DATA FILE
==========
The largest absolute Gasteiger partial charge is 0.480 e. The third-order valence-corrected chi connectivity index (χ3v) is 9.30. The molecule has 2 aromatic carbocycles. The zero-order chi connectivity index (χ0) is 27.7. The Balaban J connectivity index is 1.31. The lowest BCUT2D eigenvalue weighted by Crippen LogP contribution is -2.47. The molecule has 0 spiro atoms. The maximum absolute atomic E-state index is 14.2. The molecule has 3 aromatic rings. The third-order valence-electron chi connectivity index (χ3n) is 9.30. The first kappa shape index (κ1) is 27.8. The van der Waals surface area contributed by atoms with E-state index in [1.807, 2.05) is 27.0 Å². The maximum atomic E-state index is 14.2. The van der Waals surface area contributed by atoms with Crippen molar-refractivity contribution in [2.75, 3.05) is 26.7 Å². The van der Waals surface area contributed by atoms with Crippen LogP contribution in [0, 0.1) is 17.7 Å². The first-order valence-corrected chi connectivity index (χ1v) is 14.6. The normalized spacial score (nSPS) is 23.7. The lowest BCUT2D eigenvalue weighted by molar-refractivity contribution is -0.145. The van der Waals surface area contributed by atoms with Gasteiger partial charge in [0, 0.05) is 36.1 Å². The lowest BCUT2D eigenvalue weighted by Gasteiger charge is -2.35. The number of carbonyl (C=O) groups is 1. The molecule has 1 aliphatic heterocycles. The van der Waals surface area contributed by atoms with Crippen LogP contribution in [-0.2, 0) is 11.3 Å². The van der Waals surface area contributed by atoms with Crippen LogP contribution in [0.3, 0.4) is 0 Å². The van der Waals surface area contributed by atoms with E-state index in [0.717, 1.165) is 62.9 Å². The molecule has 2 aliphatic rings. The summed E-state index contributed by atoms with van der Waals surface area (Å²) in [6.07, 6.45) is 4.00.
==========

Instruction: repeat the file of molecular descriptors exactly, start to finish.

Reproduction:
The largest absolute Gasteiger partial charge is 0.480 e. The third-order valence-corrected chi connectivity index (χ3v) is 9.30. The molecule has 2 aromatic carbocycles. The zero-order chi connectivity index (χ0) is 27.7. The Balaban J connectivity index is 1.31. The lowest BCUT2D eigenvalue weighted by Crippen LogP contribution is -2.47. The molecule has 0 spiro atoms. The maximum absolute atomic E-state index is 14.2. The molecule has 3 aromatic rings. The third-order valence-electron chi connectivity index (χ3n) is 9.30. The first kappa shape index (κ1) is 27.8. The van der Waals surface area contributed by atoms with E-state index in [1.807, 2.05) is 27.0 Å². The maximum atomic E-state index is 14.2. The van der Waals surface area contributed by atoms with Crippen molar-refractivity contribution in [2.75, 3.05) is 26.7 Å². The van der Waals surface area contributed by atoms with Crippen LogP contribution in [0, 0.1) is 17.7 Å². The first-order valence-corrected chi connectivity index (χ1v) is 14.6. The normalized spacial score (nSPS) is 23.7. The lowest BCUT2D eigenvalue weighted by molar-refractivity contribution is -0.145. The van der Waals surface area contributed by atoms with Gasteiger partial charge in [0, 0.05) is 36.1 Å². The lowest BCUT2D eigenvalue weighted by Gasteiger charge is -2.35. The number of carbonyl (C=O) groups is 1. The molecule has 1 aliphatic heterocycles. The van der Waals surface area contributed by atoms with Crippen LogP contribution in [-0.2, 0) is 11.3 Å². The van der Waals surface area contributed by atoms with Crippen LogP contribution in [0.3, 0.4) is 0 Å². The van der Waals surface area contributed by atoms with E-state index in [0.717, 1.165) is 62.9 Å². The molecule has 2 aliphatic rings. The summed E-state index contributed by atoms with van der Waals surface area (Å²) in [6.07, 6.45) is 4.00.